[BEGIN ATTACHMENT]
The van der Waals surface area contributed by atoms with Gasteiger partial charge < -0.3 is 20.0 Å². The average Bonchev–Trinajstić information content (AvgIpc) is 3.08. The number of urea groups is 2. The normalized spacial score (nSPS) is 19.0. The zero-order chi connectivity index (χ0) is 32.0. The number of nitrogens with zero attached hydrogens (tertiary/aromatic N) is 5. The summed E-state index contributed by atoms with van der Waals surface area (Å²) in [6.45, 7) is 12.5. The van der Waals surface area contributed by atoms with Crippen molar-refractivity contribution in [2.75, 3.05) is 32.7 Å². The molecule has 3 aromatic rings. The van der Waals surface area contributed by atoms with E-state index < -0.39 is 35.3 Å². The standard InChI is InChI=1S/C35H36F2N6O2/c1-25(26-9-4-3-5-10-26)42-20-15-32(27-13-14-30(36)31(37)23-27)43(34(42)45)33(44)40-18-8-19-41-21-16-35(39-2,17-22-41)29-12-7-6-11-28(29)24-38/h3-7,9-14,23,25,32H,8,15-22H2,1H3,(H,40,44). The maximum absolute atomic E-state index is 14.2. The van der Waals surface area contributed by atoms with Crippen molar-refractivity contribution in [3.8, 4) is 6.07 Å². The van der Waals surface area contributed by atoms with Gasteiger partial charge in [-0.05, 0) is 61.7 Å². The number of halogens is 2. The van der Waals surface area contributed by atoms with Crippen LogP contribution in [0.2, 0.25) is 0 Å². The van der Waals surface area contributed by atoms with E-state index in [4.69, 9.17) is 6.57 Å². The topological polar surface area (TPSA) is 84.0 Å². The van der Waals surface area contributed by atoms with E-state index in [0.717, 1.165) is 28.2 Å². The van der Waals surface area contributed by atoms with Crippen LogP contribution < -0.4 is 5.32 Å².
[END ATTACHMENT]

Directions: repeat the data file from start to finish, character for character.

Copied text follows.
The van der Waals surface area contributed by atoms with Gasteiger partial charge < -0.3 is 20.0 Å². The average Bonchev–Trinajstić information content (AvgIpc) is 3.08. The number of urea groups is 2. The normalized spacial score (nSPS) is 19.0. The zero-order chi connectivity index (χ0) is 32.0. The number of nitrogens with zero attached hydrogens (tertiary/aromatic N) is 5. The summed E-state index contributed by atoms with van der Waals surface area (Å²) in [6.45, 7) is 12.5. The van der Waals surface area contributed by atoms with Crippen molar-refractivity contribution in [2.75, 3.05) is 32.7 Å². The molecule has 3 aromatic rings. The van der Waals surface area contributed by atoms with E-state index < -0.39 is 35.3 Å². The standard InChI is InChI=1S/C35H36F2N6O2/c1-25(26-9-4-3-5-10-26)42-20-15-32(27-13-14-30(36)31(37)23-27)43(34(42)45)33(44)40-18-8-19-41-21-16-35(39-2,17-22-41)29-12-7-6-11-28(29)24-38/h3-7,9-14,23,25,32H,8,15-22H2,1H3,(H,40,44). The maximum absolute atomic E-state index is 14.2. The van der Waals surface area contributed by atoms with Crippen molar-refractivity contribution in [3.8, 4) is 6.07 Å². The van der Waals surface area contributed by atoms with Gasteiger partial charge in [-0.05, 0) is 61.7 Å². The number of halogens is 2. The van der Waals surface area contributed by atoms with Crippen LogP contribution in [0.2, 0.25) is 0 Å². The van der Waals surface area contributed by atoms with E-state index in [4.69, 9.17) is 6.57 Å². The topological polar surface area (TPSA) is 84.0 Å². The van der Waals surface area contributed by atoms with E-state index in [0.717, 1.165) is 28.2 Å². The van der Waals surface area contributed by atoms with Crippen LogP contribution < -0.4 is 5.32 Å².